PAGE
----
• 1/2 teaspoon ground nutmeg (I use freshly ground)
  • 1/2  teaspoon cornstarch
  • 2 teaspoons cold water

How to make the filling:

  1. Put the chopped pears, lemon juice, brown sugar, cinnamon, cardamom, and nutmeg to a small saucepan.
  2. Cook over medium heat for 15 minutes, while stirring occasionally, until pears are soft.
  3. Mix cornstarch with water and put it into the saucepan, cook it for 1 to 2 minutes until it has thickened.
  4. Use an immersion blender to puree some of the filling if you like your filling smooth.
  5. Remove the filling from the pan and put it in a bowl in the fridge to cool.


  • 1 1/3 cups confectioners’ sugar sifted
  • 4 tablespoons unsalted butter softened
  • 2 teaspoons vanilla extract – usually buttercreams call for 1 teaspoon, but I’m a vanilla addict 😉
  • 1/2 -1  tablespoon  milk as necessary

How to make the buttercream:

  1. Cream the butter at medium speed for a minute, then add the sugar while on low speed and continue mixing until incorporated, once incorporated, mix on medium speed until fluffy (about 1 to 2 minutes).
  2. Add the vanilla and milk and mix for around a minute. If the mixture is too runny, add in some more sugar. If it’s too stiff, add some milk.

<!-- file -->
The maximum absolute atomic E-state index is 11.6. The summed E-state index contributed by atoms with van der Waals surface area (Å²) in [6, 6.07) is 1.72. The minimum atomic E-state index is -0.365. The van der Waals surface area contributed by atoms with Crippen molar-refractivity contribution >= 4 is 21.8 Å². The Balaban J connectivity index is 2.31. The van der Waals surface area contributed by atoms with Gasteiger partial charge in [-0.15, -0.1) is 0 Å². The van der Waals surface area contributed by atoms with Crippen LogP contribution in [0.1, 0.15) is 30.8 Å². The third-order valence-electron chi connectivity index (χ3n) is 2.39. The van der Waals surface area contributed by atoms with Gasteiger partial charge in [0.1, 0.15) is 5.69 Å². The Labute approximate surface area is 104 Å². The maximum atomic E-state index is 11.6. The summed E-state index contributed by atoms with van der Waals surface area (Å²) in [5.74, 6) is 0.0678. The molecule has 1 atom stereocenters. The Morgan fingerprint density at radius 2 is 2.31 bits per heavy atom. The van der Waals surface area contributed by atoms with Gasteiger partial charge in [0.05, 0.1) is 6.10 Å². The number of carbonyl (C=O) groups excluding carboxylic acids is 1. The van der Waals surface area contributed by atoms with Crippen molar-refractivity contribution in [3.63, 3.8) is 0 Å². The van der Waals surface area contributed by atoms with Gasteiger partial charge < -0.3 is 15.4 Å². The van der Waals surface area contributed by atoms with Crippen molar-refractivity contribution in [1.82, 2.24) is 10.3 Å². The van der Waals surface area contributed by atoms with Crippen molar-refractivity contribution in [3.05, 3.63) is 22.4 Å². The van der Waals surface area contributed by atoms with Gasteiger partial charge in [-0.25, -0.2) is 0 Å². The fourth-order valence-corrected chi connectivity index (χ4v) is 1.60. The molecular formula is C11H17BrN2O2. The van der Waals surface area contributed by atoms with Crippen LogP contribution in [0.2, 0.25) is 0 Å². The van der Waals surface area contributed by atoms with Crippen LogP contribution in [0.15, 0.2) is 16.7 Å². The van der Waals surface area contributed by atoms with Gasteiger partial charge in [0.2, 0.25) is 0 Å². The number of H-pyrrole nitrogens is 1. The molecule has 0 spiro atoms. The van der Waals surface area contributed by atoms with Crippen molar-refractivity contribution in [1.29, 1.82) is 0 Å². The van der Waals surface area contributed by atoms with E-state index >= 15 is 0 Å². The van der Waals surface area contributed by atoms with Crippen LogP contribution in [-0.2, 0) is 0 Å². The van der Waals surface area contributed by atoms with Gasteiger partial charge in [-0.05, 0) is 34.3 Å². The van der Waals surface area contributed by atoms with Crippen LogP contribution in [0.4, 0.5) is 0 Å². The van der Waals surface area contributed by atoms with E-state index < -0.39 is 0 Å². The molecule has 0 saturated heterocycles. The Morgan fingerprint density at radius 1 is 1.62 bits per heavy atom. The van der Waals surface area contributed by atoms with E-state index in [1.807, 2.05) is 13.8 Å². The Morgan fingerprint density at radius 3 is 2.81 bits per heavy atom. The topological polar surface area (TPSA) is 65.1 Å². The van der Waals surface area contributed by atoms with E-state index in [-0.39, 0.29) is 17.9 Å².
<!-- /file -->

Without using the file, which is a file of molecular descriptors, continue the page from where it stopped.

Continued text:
3. Once you have the right consistency, you can store the buttercream in a fridge for up to a week.

To Assemble the Macarons:

  1. Pipe either a ring of buttercream, or little dollops/pearls of buttercream (what I did in the picture) around the edge of the macaron shells.
  2. Spoon some of the pear filling into the center.
  3. Press another shell lightly on top.


  • You can store the macarons in the fridge for up to 5 days, or 1-2 months in the freezer.
  • Baking time/temp: this will depend on the humidity level at your house and the temperature of your oven, some experimentation is always good (some oven temperatures vary and it would be a good idea to invest in an oven thermometer to be more accurate).

2 thoughts on “Pear Macarons